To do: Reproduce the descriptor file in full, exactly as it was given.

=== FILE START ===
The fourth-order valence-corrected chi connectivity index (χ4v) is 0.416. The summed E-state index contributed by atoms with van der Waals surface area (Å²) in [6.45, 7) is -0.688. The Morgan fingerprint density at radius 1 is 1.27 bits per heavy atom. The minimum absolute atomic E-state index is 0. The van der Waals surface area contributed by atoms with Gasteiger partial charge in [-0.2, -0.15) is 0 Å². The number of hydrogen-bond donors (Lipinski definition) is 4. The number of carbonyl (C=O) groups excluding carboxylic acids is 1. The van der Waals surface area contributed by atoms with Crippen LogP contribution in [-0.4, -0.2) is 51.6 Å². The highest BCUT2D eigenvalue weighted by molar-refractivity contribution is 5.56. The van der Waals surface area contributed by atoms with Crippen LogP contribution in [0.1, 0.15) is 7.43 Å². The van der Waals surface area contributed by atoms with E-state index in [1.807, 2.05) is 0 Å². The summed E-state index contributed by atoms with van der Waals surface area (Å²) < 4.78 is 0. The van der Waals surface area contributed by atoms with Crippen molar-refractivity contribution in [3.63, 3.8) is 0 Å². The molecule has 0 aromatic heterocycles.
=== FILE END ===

The fourth-order valence-corrected chi connectivity index (χ4v) is 0.416. The summed E-state index contributed by atoms with van der Waals surface area (Å²) in [6.45, 7) is -0.688. The Morgan fingerprint density at radius 1 is 1.27 bits per heavy atom. The minimum absolute atomic E-state index is 0. The van der Waals surface area contributed by atoms with Gasteiger partial charge in [-0.2, -0.15) is 0 Å². The number of hydrogen-bond donors (Lipinski definition) is 4. The number of carbonyl (C=O) groups excluding carboxylic acids is 1. The van der Waals surface area contributed by atoms with Crippen LogP contribution in [-0.4, -0.2) is 51.6 Å². The highest BCUT2D eigenvalue weighted by molar-refractivity contribution is 5.56. The van der Waals surface area contributed by atoms with Crippen LogP contribution in [0.1, 0.15) is 7.43 Å². The van der Waals surface area contributed by atoms with E-state index in [1.807, 2.05) is 0 Å². The summed E-state index contributed by atoms with van der Waals surface area (Å²) < 4.78 is 0. The van der Waals surface area contributed by atoms with Crippen molar-refractivity contribution in [3.63, 3.8) is 0 Å². The molecule has 0 aromatic heterocycles.